As General Motors departs a past checkered with both mediocre product and bankruptcy, contrasts between its recent past and present are easy to find. None, however, speak to the differences quite so as the discontinued Chevy Aveo and its replacement, the Chevy Sonic. In a product move that is as distinct – and distinctive – as the management styles of longtime GM chairman Rick Wagner (fired by the Obama administration) and his replacement, Ed Whitacre, the General shelved the Korean-built Aveo and its name (Latin, we think, for ‘adios’), replacing it with a fully contemporary – and competitive – take on the B-Segment. For the General this, apparently, is both a new century and a new consciousness.
GM’s government-managed bankruptcy is, of course, well documented. In contrast, the Chevrolet Sonic is only now arriving in showrooms, and impressions are still forming. With delivery of a Sonic hatchback, equipped with the optional 1.4 liter engine and 6-speed manual transmission, we’re prepared to say we’re impressed by the Sonic in a way we’ve never been impressed by a domestic small car entry. There has, to be sure, been any number of cars from the Big Three offering the necessary ingredients. And a handful – notably Ford’s Focus SVT and Dodge’s Neon SRT-4 – have provided credible takes on a small hatch or sedan. But none have come together in quite the coherent way the built-in-Michigan, two-box Sonic comes together.
In profile the new Chevy hatch (there’s also an available sedan) doesn’t deviate too much from its Aveo predecessor; both are design products of GM’s Korean subsidiary, GM Daewoo. Dimensionally the Sonic grows almost two inches in wheelbase (to 99.4), over two inches in width (68.3) and almost five inches in overall length (159). The difference in perceived presence, however, is more substantial, whether during an exterior walkaround or sitting inside. In both instances the Sonic impresses as being several steps closer to VW’s Golf than any small hatch previously available from a Korean studio.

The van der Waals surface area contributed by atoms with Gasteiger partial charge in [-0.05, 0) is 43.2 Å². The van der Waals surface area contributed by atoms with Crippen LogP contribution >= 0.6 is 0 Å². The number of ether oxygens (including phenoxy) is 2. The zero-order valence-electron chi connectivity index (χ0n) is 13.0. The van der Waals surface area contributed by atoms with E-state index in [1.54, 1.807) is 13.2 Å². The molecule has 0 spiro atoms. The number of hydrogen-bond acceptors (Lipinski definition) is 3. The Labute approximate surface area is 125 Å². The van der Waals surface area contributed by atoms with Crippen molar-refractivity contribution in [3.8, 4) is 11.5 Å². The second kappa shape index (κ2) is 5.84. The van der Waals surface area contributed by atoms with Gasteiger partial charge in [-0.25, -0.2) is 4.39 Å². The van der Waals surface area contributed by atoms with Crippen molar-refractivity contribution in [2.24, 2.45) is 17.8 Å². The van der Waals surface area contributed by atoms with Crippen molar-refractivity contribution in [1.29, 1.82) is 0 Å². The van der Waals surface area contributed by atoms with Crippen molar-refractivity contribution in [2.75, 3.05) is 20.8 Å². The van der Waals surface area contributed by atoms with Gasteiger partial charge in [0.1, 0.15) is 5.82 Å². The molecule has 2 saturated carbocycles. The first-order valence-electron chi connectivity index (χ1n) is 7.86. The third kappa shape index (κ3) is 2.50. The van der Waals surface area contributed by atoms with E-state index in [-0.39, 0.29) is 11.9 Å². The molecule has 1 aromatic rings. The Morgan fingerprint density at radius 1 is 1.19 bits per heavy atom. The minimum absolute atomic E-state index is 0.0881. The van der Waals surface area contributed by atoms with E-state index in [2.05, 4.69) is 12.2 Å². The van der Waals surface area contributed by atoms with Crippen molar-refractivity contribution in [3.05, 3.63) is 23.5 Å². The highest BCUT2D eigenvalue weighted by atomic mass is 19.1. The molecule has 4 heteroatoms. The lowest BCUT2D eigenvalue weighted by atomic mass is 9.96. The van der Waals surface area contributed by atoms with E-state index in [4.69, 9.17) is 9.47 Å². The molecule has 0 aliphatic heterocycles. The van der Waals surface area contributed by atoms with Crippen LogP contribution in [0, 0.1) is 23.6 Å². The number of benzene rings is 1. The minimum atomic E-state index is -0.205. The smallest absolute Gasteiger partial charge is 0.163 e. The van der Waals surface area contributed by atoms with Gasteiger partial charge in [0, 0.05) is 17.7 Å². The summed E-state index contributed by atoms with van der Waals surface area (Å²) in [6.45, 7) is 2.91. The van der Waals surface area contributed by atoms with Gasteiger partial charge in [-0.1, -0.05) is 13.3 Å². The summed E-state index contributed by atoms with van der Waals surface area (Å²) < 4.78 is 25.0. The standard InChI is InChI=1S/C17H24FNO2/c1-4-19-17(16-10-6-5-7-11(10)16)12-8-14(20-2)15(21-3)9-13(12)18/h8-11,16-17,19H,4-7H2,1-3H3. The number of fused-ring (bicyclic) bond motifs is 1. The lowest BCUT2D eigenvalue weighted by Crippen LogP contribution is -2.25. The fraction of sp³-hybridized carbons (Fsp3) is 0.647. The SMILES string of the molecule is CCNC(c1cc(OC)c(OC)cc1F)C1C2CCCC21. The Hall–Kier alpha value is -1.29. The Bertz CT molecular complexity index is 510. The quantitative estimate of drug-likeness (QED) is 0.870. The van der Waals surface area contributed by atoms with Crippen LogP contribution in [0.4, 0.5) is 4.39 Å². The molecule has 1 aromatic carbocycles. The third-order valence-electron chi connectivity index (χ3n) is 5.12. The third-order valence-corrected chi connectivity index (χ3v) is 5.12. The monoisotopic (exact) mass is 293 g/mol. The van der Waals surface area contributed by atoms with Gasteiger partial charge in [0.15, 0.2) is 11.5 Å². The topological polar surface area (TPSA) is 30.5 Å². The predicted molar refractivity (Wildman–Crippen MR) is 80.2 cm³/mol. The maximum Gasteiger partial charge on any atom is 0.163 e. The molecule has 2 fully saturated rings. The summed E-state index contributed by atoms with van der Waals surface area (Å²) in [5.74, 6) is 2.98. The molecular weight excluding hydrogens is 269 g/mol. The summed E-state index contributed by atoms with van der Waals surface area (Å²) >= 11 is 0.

While design impressions are largely subjective, we like the Sonic’s balance between contemporary design and urban/suburban realities. In 5-door form its sheetmetal lacks the retro appeal of Fiat’s 500; nor does it offer the Euro panache of Ford’s Fiesta. In the Sonic’s favor is far more functionality than the Fiat, and far better outward visibility than the Fiesta. With a high roofline and generous door openings, ingress and egress is relatively easy, and once seated inside you’ll find adequate leg, head and shoulder room.
Although categorized as a five-passenger, the middle seat in the rear is best left for purses or your laptop bag; humans won’t be humored. But for those 5’10” and under, you’ll find adequate space – you could call it generous – for four. Within that space are agreeable textures atop the dash and door panels, along with a nicely shaped wheel to direct your traffic. We were less impressed by armrests that lack texture and are unacceptably hard. And while the motorcycle-inspired instrumentation provides adequate info via an analog tach and digital instrumentation, the readout from the speedo was difficult to discern during the day if wearing sunglasses. Finally, the seats (like the Fiats) feel comfortable, but overstuffed. We’re not suggesting a thin, carbon-fiber bucket with a wafer-thin strip of upholstery, but there seems to be almost too much accommodation to, well, accommodation.